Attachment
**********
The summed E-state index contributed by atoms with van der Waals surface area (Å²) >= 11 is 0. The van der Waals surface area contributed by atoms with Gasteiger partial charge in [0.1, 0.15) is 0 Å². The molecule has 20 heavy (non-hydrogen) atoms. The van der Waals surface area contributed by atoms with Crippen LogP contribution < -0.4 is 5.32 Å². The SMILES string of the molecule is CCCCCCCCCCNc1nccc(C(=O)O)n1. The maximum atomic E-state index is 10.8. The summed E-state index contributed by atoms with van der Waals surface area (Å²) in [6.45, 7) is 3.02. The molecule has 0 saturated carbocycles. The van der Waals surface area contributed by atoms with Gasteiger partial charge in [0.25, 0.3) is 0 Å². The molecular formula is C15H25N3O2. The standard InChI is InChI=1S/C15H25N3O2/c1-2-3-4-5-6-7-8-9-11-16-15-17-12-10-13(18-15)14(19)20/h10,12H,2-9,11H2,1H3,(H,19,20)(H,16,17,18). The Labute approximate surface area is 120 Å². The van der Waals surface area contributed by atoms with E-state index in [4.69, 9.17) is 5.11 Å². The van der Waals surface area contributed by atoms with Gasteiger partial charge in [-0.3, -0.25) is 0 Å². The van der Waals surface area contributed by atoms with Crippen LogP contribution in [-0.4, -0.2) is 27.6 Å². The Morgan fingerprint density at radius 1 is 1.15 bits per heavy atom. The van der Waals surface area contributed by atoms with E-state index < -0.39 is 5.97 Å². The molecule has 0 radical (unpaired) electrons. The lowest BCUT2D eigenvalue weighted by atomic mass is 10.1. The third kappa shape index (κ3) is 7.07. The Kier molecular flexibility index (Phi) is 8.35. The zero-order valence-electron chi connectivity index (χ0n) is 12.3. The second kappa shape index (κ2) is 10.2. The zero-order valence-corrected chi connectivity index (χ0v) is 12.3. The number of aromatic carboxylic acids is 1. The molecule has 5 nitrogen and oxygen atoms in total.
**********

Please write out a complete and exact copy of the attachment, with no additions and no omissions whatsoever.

The summed E-state index contributed by atoms with van der Waals surface area (Å²) >= 11 is 0. The van der Waals surface area contributed by atoms with Gasteiger partial charge in [0.1, 0.15) is 0 Å². The molecule has 20 heavy (non-hydrogen) atoms. The van der Waals surface area contributed by atoms with Crippen LogP contribution < -0.4 is 5.32 Å². The SMILES string of the molecule is CCCCCCCCCCNc1nccc(C(=O)O)n1. The maximum atomic E-state index is 10.8. The summed E-state index contributed by atoms with van der Waals surface area (Å²) in [6.45, 7) is 3.02. The molecule has 0 saturated carbocycles. The van der Waals surface area contributed by atoms with Gasteiger partial charge in [0.25, 0.3) is 0 Å². The molecular formula is C15H25N3O2. The standard InChI is InChI=1S/C15H25N3O2/c1-2-3-4-5-6-7-8-9-11-16-15-17-12-10-13(18-15)14(19)20/h10,12H,2-9,11H2,1H3,(H,19,20)(H,16,17,18). The Labute approximate surface area is 120 Å². The van der Waals surface area contributed by atoms with E-state index in [4.69, 9.17) is 5.11 Å². The van der Waals surface area contributed by atoms with Gasteiger partial charge in [-0.3, -0.25) is 0 Å². The van der Waals surface area contributed by atoms with Crippen LogP contribution in [-0.4, -0.2) is 27.6 Å². The Morgan fingerprint density at radius 1 is 1.15 bits per heavy atom. The van der Waals surface area contributed by atoms with E-state index < -0.39 is 5.97 Å². The molecule has 0 radical (unpaired) electrons. The lowest BCUT2D eigenvalue weighted by atomic mass is 10.1. The third kappa shape index (κ3) is 7.07. The Kier molecular flexibility index (Phi) is 8.35. The zero-order valence-electron chi connectivity index (χ0n) is 12.3. The second kappa shape index (κ2) is 10.2. The zero-order valence-corrected chi connectivity index (χ0v) is 12.3. The number of aromatic carboxylic acids is 1. The molecule has 5 nitrogen and oxygen atoms in total.